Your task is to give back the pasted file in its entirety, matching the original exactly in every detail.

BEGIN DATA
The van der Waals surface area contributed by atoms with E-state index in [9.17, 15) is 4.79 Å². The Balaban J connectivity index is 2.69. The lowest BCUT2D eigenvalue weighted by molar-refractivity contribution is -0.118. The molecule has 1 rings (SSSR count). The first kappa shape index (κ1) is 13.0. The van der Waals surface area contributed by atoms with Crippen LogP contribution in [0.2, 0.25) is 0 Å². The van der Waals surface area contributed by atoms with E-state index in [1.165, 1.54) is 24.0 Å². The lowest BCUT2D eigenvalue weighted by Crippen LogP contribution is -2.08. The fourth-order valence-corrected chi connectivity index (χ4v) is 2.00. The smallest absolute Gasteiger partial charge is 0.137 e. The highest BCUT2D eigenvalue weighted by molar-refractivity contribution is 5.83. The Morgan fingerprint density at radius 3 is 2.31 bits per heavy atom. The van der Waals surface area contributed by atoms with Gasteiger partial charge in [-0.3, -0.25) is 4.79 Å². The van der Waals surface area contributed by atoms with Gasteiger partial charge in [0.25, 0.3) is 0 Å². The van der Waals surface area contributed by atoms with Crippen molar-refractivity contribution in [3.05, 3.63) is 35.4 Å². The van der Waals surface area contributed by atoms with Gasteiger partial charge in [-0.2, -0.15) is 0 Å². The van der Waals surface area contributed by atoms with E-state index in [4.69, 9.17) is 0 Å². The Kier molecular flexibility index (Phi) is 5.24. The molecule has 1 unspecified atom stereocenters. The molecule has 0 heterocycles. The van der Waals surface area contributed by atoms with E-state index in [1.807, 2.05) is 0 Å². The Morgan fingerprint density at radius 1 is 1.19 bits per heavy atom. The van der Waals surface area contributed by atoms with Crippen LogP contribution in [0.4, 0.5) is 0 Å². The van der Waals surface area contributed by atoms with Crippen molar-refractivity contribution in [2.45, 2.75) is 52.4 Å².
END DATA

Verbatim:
The van der Waals surface area contributed by atoms with E-state index in [9.17, 15) is 4.79 Å². The Balaban J connectivity index is 2.69. The lowest BCUT2D eigenvalue weighted by molar-refractivity contribution is -0.118. The molecule has 1 rings (SSSR count). The first kappa shape index (κ1) is 13.0. The van der Waals surface area contributed by atoms with Crippen LogP contribution in [0.2, 0.25) is 0 Å². The van der Waals surface area contributed by atoms with E-state index in [1.165, 1.54) is 24.0 Å². The lowest BCUT2D eigenvalue weighted by Crippen LogP contribution is -2.08. The fourth-order valence-corrected chi connectivity index (χ4v) is 2.00. The smallest absolute Gasteiger partial charge is 0.137 e. The highest BCUT2D eigenvalue weighted by molar-refractivity contribution is 5.83. The Morgan fingerprint density at radius 3 is 2.31 bits per heavy atom. The van der Waals surface area contributed by atoms with Gasteiger partial charge in [-0.3, -0.25) is 4.79 Å². The van der Waals surface area contributed by atoms with Gasteiger partial charge in [0.25, 0.3) is 0 Å². The van der Waals surface area contributed by atoms with Crippen molar-refractivity contribution in [3.05, 3.63) is 35.4 Å². The van der Waals surface area contributed by atoms with Gasteiger partial charge in [-0.2, -0.15) is 0 Å². The van der Waals surface area contributed by atoms with E-state index in [4.69, 9.17) is 0 Å². The Kier molecular flexibility index (Phi) is 5.24. The molecule has 1 unspecified atom stereocenters. The molecule has 0 heterocycles. The van der Waals surface area contributed by atoms with E-state index in [1.807, 2.05) is 0 Å². The Morgan fingerprint density at radius 1 is 1.19 bits per heavy atom. The van der Waals surface area contributed by atoms with Crippen LogP contribution in [0.4, 0.5) is 0 Å². The van der Waals surface area contributed by atoms with Crippen molar-refractivity contribution in [2.45, 2.75) is 52.4 Å².